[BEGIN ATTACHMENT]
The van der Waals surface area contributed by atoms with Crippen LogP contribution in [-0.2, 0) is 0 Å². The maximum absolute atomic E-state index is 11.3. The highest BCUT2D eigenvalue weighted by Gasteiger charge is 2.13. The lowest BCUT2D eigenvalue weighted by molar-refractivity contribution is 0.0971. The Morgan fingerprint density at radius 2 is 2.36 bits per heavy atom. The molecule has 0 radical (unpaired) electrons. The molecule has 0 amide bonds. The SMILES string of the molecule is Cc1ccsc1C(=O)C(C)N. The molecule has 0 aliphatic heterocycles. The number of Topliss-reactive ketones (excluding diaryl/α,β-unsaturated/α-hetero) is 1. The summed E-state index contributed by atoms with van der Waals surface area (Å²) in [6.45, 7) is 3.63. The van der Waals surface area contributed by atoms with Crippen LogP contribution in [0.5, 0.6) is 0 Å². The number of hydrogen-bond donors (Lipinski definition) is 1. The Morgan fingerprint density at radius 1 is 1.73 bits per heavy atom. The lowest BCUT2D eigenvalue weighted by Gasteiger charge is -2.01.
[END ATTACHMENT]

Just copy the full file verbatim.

The van der Waals surface area contributed by atoms with Crippen LogP contribution in [-0.2, 0) is 0 Å². The maximum absolute atomic E-state index is 11.3. The highest BCUT2D eigenvalue weighted by Gasteiger charge is 2.13. The lowest BCUT2D eigenvalue weighted by molar-refractivity contribution is 0.0971. The Morgan fingerprint density at radius 2 is 2.36 bits per heavy atom. The molecule has 0 radical (unpaired) electrons. The molecule has 0 amide bonds. The SMILES string of the molecule is Cc1ccsc1C(=O)C(C)N. The molecule has 0 aliphatic heterocycles. The number of Topliss-reactive ketones (excluding diaryl/α,β-unsaturated/α-hetero) is 1. The summed E-state index contributed by atoms with van der Waals surface area (Å²) in [6.45, 7) is 3.63. The van der Waals surface area contributed by atoms with Crippen LogP contribution in [0.5, 0.6) is 0 Å². The number of hydrogen-bond donors (Lipinski definition) is 1. The Morgan fingerprint density at radius 1 is 1.73 bits per heavy atom. The lowest BCUT2D eigenvalue weighted by Gasteiger charge is -2.01.